"What is the price of oil?"
Syriana is a complicated movie that is made with fictional characters, but supposed to be based on real-life issues and conflicts in the Middle East.
The film comes from writer/director Stephen Gaghan, winner of the Best Screenplay Academy Award for Traffic. It's similar to Traffic; multiple plots and characters revolving on a unified topical theme. The Tagline for the film is "Everything is Connected." The screenplay is based on See No Evil: The True Story of a Ground Soldier in the CIA's War on Terrorism, by Robert Baer, a former CIA officer who worked in the Middle East.
The plot? It's a political thriller that shows us the inside conflicts within the oil industry. You have governments getting desperate for a shrinking resource, Middle East leaders who want reform and maximized profits, shifting alliances and middlemen. The settings range from Tehran, to boardrooms, to Lebanon, to Geneva, to Washington DC, to desert oil-fields. The movie follows four characters around, and shows how each plays a role in the world oil affairs.
- A CIA operative, played by George Clooney, working on weapons proliferation and assassinating certain people.
- An oil broker/analyst, played by Matt Damon, who's working on a business deal with a reformist Arab prince (Alexander Siddig).
- A corporate lawyer, played by Jeffrey Wright, who's working towards the corporate merger of two shady oil companies.
- A young Pakistani immigrant worker who loses his job in the oil fields and falls in with a charismatic recruiter.
A lot goes on in this movie, and it certainly gave me plenty to think about. It goes into corruption and foreign influence. Heck, the movie opens with an arms deal and an American CIA agent planting a car bomb. (It was in the preview, I don't see it as a spoiler) It alludes to American influence of power in the Middle east over oil, but to its credit, provides characters who defend the practices, saying that China and other countries do the same thing and if America didn't (because of its ethics laws of American companies working overseas), it would lose the competition for the limited resource. It's hard to figure out who the good guy is, people you think are good aren't, and you see someone get tortured. There's a one-line bill mentioned in the film from a law firm to the Saudi government for "services rendered." (the film writer said in an interview it's an actual bill, and the services were allegedly to stop an FBI investigation) The film deals with contemporary issues, same as Traffic. It describes a lot, but doesn't give us a remedy or a solution, although the advertisements for the film do list an online campaign to reduce dependance on oil. As George Clooney said in an interview, it doesn't supply answers, but it opens things up for debate by getting people talking about it. He wanted to be clear that the film doesn't glorify terrorism (it really doesn't), but it tries to help audiences understand its workings.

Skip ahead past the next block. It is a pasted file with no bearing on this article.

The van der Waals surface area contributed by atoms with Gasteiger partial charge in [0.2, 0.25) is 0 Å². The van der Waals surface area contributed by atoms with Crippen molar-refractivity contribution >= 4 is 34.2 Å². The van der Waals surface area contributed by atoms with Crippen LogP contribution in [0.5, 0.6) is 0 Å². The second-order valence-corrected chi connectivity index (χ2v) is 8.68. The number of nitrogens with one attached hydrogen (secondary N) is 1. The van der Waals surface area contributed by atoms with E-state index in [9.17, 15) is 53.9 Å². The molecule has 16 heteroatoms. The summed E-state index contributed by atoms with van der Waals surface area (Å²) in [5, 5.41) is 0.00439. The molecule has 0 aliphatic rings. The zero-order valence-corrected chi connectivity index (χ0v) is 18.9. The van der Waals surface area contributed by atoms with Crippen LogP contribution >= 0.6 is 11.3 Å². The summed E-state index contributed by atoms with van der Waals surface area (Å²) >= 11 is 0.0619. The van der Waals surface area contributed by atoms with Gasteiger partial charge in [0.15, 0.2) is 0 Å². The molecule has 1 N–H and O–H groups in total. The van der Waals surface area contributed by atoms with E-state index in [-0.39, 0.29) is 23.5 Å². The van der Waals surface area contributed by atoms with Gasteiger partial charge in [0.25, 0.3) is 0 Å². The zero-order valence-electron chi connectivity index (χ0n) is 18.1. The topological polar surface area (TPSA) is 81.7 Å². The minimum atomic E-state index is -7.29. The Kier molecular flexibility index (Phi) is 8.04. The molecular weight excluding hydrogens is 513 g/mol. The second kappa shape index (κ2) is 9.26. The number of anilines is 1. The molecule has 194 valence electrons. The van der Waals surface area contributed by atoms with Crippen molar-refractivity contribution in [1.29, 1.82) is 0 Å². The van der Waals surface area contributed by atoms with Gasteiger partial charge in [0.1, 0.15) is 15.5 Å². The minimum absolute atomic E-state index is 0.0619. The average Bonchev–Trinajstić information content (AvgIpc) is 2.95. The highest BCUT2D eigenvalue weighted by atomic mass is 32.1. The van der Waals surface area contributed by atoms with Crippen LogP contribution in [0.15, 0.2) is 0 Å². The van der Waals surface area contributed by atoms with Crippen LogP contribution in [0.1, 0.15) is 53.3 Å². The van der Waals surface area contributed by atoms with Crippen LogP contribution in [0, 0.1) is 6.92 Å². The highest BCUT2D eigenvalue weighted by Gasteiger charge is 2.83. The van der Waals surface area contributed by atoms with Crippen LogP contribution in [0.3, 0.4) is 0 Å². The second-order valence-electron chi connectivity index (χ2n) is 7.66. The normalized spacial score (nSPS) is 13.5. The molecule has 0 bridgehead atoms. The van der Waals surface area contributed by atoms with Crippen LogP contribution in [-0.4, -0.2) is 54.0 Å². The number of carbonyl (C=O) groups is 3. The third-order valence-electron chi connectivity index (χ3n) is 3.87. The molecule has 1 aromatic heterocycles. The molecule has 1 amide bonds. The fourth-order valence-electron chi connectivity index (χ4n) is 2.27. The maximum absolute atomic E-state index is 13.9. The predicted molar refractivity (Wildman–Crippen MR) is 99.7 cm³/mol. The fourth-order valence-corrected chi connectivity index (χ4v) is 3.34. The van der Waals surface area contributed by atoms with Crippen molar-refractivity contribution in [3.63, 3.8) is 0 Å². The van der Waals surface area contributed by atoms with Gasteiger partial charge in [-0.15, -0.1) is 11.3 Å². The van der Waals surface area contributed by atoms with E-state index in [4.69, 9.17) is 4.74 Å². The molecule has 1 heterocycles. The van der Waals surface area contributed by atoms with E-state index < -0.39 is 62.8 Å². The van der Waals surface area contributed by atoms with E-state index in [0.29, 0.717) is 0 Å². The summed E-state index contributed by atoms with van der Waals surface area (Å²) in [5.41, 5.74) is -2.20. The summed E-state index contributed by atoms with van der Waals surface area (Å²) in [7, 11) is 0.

George Clooney actually had to gain 35 pounds and grow a beard for this film, to better depict the middle-aged character. He also suffered a spinal injury during a rough scene, and later needed surgery and was bed-ridden for a month.
I purposely went with a group of Kuwaiti Arabs to see the film, and they were able to explain a lot. In short, they didn't really like it much. Their complaints were that the accents were horrible and they actually had to read the subtitles because the non-Arab actors were so bad. Although the Arab country is unnamed in the film (and most Americans will probably think its Saudi Arabia anyway), the subtle difference in dress indicates its United Arab Emirates. They also told me that these reform-minded leaders who exist in the film don't really advocate women's rights at all in the actual Gulf, far from it. One thing they disliked was the terrorism subplot; a disaffected immigrant goes to an Islamic school and decides to become a terrorist. They told me, and I agree, that the film depiction was completely false; Islamic schools aren't like that, and those terrorists we know of today become what they are through other means, outside of a school setting.
Syria isn't mentioned at all in the film, despite the title. I thought it maybe meant "Our Syria" but my Arabic-speaking friends disagreed with me.
Rated: R, 126 Minutes
Now playing in select cities (including NYC), opens nationwide December 9
After you see the film, there's a roundtable discussion with George Clooney, Jeffrey Wright, Alexander Siddig, See No Evil author Bob Baer, and writer/director Stephen Gaghan in NYC online, at http://pdl.warnerbros.com/wbmovies/syriana/podcast/SyrianaQandANov21.mp3
Ebert and Roper gave the film 2 thumbs way up, and it made both of their top 10 lists of 2005, grabbing first and second place on their respective lists.